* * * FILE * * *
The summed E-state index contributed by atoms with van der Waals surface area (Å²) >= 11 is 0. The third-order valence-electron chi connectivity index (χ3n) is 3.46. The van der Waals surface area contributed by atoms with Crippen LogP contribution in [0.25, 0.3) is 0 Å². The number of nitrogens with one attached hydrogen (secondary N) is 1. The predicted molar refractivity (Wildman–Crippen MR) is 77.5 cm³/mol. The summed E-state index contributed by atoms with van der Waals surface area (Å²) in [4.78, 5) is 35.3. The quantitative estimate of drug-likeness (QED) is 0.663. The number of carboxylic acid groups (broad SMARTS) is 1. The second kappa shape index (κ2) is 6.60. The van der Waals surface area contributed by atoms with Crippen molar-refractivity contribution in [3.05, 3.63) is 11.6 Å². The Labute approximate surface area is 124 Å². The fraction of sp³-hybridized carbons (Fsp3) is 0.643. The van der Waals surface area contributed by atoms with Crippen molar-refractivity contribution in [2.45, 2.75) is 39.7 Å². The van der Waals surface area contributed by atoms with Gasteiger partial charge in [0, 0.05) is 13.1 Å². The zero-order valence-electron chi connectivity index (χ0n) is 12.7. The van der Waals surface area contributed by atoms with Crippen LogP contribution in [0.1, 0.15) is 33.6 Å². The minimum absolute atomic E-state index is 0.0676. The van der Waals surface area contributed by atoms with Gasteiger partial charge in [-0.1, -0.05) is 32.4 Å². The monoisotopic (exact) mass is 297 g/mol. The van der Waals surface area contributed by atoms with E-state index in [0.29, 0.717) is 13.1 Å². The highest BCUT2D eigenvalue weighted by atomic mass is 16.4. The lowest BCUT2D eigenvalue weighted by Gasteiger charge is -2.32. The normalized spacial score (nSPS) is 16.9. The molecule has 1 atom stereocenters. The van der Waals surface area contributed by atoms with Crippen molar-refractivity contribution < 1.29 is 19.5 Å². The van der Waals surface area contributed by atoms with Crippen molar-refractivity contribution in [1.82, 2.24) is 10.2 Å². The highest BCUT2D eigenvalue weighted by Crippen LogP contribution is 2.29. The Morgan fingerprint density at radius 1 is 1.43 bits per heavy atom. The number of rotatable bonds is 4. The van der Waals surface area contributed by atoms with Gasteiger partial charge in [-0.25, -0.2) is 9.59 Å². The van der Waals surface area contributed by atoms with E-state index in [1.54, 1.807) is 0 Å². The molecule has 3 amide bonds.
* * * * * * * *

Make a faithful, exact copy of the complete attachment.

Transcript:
The summed E-state index contributed by atoms with van der Waals surface area (Å²) >= 11 is 0. The third-order valence-electron chi connectivity index (χ3n) is 3.46. The van der Waals surface area contributed by atoms with Crippen LogP contribution in [0.25, 0.3) is 0 Å². The number of nitrogens with one attached hydrogen (secondary N) is 1. The predicted molar refractivity (Wildman–Crippen MR) is 77.5 cm³/mol. The summed E-state index contributed by atoms with van der Waals surface area (Å²) in [4.78, 5) is 35.3. The quantitative estimate of drug-likeness (QED) is 0.663. The number of carboxylic acid groups (broad SMARTS) is 1. The second kappa shape index (κ2) is 6.60. The van der Waals surface area contributed by atoms with Crippen molar-refractivity contribution in [3.05, 3.63) is 11.6 Å². The Labute approximate surface area is 124 Å². The fraction of sp³-hybridized carbons (Fsp3) is 0.643. The van der Waals surface area contributed by atoms with Crippen molar-refractivity contribution in [2.45, 2.75) is 39.7 Å². The van der Waals surface area contributed by atoms with Gasteiger partial charge in [0, 0.05) is 13.1 Å². The zero-order valence-electron chi connectivity index (χ0n) is 12.7. The van der Waals surface area contributed by atoms with Crippen LogP contribution in [0.1, 0.15) is 33.6 Å². The minimum absolute atomic E-state index is 0.0676. The van der Waals surface area contributed by atoms with Gasteiger partial charge in [-0.1, -0.05) is 32.4 Å². The monoisotopic (exact) mass is 297 g/mol. The van der Waals surface area contributed by atoms with E-state index in [0.29, 0.717) is 13.1 Å². The highest BCUT2D eigenvalue weighted by atomic mass is 16.4. The lowest BCUT2D eigenvalue weighted by Gasteiger charge is -2.32. The normalized spacial score (nSPS) is 16.9. The molecule has 1 atom stereocenters. The van der Waals surface area contributed by atoms with Crippen molar-refractivity contribution < 1.29 is 19.5 Å². The van der Waals surface area contributed by atoms with Crippen molar-refractivity contribution in [1.82, 2.24) is 10.2 Å². The highest BCUT2D eigenvalue weighted by Crippen LogP contribution is 2.29. The Morgan fingerprint density at radius 1 is 1.43 bits per heavy atom. The number of rotatable bonds is 4. The van der Waals surface area contributed by atoms with Gasteiger partial charge in [-0.25, -0.2) is 9.59 Å². The van der Waals surface area contributed by atoms with E-state index in [1.54, 1.807) is 0 Å². The molecule has 3 amide bonds.